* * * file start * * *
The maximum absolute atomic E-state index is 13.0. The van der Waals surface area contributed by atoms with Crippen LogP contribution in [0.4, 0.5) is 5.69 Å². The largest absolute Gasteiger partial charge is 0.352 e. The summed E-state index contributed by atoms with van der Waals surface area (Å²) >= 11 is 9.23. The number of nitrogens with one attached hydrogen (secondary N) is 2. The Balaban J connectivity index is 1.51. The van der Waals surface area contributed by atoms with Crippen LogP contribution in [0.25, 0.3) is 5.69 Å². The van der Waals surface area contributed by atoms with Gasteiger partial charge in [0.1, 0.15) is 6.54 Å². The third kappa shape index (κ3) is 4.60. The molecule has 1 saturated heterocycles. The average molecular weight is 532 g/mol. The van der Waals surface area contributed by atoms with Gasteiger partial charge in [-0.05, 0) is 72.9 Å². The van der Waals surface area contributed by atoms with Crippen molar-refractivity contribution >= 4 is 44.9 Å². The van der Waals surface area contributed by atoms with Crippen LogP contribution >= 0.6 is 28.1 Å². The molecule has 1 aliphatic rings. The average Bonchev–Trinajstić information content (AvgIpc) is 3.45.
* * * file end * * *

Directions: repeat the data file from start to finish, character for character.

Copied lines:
The maximum absolute atomic E-state index is 13.0. The van der Waals surface area contributed by atoms with Crippen LogP contribution in [0.4, 0.5) is 5.69 Å². The largest absolute Gasteiger partial charge is 0.352 e. The summed E-state index contributed by atoms with van der Waals surface area (Å²) >= 11 is 9.23. The number of nitrogens with one attached hydrogen (secondary N) is 2. The Balaban J connectivity index is 1.51. The van der Waals surface area contributed by atoms with Crippen LogP contribution in [0.25, 0.3) is 5.69 Å². The van der Waals surface area contributed by atoms with Gasteiger partial charge in [0.1, 0.15) is 6.54 Å². The third kappa shape index (κ3) is 4.60. The molecule has 1 saturated heterocycles. The average molecular weight is 532 g/mol. The van der Waals surface area contributed by atoms with Gasteiger partial charge in [-0.05, 0) is 72.9 Å². The van der Waals surface area contributed by atoms with Crippen molar-refractivity contribution >= 4 is 44.9 Å². The van der Waals surface area contributed by atoms with Crippen LogP contribution >= 0.6 is 28.1 Å². The molecule has 1 aliphatic rings. The average Bonchev–Trinajstić information content (AvgIpc) is 3.45.